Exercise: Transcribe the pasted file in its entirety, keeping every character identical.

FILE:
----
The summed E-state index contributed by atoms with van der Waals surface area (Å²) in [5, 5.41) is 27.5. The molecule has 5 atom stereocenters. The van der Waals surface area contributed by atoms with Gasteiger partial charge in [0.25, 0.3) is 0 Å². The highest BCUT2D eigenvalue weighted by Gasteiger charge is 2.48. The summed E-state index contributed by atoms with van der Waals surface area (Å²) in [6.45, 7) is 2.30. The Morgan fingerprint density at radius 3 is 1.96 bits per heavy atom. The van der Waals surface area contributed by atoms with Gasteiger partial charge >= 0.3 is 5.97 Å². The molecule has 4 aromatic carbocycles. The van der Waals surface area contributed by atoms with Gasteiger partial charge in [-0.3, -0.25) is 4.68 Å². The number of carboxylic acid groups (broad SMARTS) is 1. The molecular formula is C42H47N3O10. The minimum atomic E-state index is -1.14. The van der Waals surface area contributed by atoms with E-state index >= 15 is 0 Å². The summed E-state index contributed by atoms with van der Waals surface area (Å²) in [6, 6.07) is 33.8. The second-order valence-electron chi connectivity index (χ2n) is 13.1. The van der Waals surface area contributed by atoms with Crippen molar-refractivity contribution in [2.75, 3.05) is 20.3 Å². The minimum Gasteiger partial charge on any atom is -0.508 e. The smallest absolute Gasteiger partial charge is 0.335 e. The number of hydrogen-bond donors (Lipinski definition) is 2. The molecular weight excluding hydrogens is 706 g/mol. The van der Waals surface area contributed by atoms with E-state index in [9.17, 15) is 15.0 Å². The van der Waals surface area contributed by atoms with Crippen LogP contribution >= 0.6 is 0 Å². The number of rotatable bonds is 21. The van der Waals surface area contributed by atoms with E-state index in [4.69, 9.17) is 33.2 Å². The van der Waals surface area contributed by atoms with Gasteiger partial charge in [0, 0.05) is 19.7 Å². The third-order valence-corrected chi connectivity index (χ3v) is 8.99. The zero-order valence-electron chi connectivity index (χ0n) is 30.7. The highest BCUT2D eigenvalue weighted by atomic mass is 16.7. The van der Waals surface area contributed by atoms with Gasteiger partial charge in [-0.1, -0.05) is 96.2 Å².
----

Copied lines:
The summed E-state index contributed by atoms with van der Waals surface area (Å²) in [5, 5.41) is 27.5. The molecule has 5 atom stereocenters. The van der Waals surface area contributed by atoms with Gasteiger partial charge in [0.25, 0.3) is 0 Å². The highest BCUT2D eigenvalue weighted by Gasteiger charge is 2.48. The summed E-state index contributed by atoms with van der Waals surface area (Å²) in [6.45, 7) is 2.30. The Morgan fingerprint density at radius 3 is 1.96 bits per heavy atom. The van der Waals surface area contributed by atoms with Gasteiger partial charge >= 0.3 is 5.97 Å². The molecule has 4 aromatic carbocycles. The van der Waals surface area contributed by atoms with Gasteiger partial charge in [-0.3, -0.25) is 4.68 Å². The number of carboxylic acid groups (broad SMARTS) is 1. The molecular formula is C42H47N3O10. The minimum atomic E-state index is -1.14. The van der Waals surface area contributed by atoms with E-state index >= 15 is 0 Å². The summed E-state index contributed by atoms with van der Waals surface area (Å²) in [6, 6.07) is 33.8. The second-order valence-electron chi connectivity index (χ2n) is 13.1. The van der Waals surface area contributed by atoms with Crippen molar-refractivity contribution in [2.75, 3.05) is 20.3 Å². The minimum Gasteiger partial charge on any atom is -0.508 e. The smallest absolute Gasteiger partial charge is 0.335 e. The number of hydrogen-bond donors (Lipinski definition) is 2. The molecular weight excluding hydrogens is 706 g/mol. The van der Waals surface area contributed by atoms with E-state index in [9.17, 15) is 15.0 Å². The van der Waals surface area contributed by atoms with Crippen LogP contribution >= 0.6 is 0 Å². The number of rotatable bonds is 21. The van der Waals surface area contributed by atoms with E-state index in [4.69, 9.17) is 33.2 Å². The van der Waals surface area contributed by atoms with Gasteiger partial charge in [0, 0.05) is 19.7 Å². The third-order valence-corrected chi connectivity index (χ3v) is 8.99. The zero-order valence-electron chi connectivity index (χ0n) is 30.7. The highest BCUT2D eigenvalue weighted by atomic mass is 16.7. The van der Waals surface area contributed by atoms with Gasteiger partial charge in [-0.1, -0.05) is 96.2 Å².